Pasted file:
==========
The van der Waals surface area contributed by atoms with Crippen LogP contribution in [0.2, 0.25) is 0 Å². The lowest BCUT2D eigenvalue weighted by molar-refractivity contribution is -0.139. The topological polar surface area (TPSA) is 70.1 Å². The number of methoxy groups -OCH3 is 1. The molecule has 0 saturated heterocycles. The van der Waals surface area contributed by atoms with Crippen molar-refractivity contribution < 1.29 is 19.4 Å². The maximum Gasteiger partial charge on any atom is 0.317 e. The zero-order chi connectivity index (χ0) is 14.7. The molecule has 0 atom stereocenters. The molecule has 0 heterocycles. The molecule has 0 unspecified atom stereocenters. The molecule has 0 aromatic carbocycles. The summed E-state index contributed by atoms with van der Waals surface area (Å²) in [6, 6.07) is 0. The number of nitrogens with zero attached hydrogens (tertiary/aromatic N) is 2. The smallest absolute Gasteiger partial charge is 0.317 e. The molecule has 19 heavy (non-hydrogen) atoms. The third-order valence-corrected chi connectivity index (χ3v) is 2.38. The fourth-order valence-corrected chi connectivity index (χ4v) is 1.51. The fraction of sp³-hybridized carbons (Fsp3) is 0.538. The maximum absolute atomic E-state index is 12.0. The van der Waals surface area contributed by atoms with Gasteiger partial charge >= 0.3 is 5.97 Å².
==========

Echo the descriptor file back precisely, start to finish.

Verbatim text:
The van der Waals surface area contributed by atoms with Crippen LogP contribution in [0.2, 0.25) is 0 Å². The lowest BCUT2D eigenvalue weighted by molar-refractivity contribution is -0.139. The topological polar surface area (TPSA) is 70.1 Å². The number of methoxy groups -OCH3 is 1. The molecule has 0 saturated heterocycles. The van der Waals surface area contributed by atoms with Crippen molar-refractivity contribution < 1.29 is 19.4 Å². The maximum Gasteiger partial charge on any atom is 0.317 e. The zero-order chi connectivity index (χ0) is 14.7. The molecule has 0 atom stereocenters. The molecule has 0 heterocycles. The molecule has 0 unspecified atom stereocenters. The molecule has 0 aromatic carbocycles. The summed E-state index contributed by atoms with van der Waals surface area (Å²) in [6, 6.07) is 0. The number of nitrogens with zero attached hydrogens (tertiary/aromatic N) is 2. The smallest absolute Gasteiger partial charge is 0.317 e. The molecule has 19 heavy (non-hydrogen) atoms. The third-order valence-corrected chi connectivity index (χ3v) is 2.38. The fourth-order valence-corrected chi connectivity index (χ4v) is 1.51. The fraction of sp³-hybridized carbons (Fsp3) is 0.538. The maximum absolute atomic E-state index is 12.0. The van der Waals surface area contributed by atoms with Gasteiger partial charge >= 0.3 is 5.97 Å².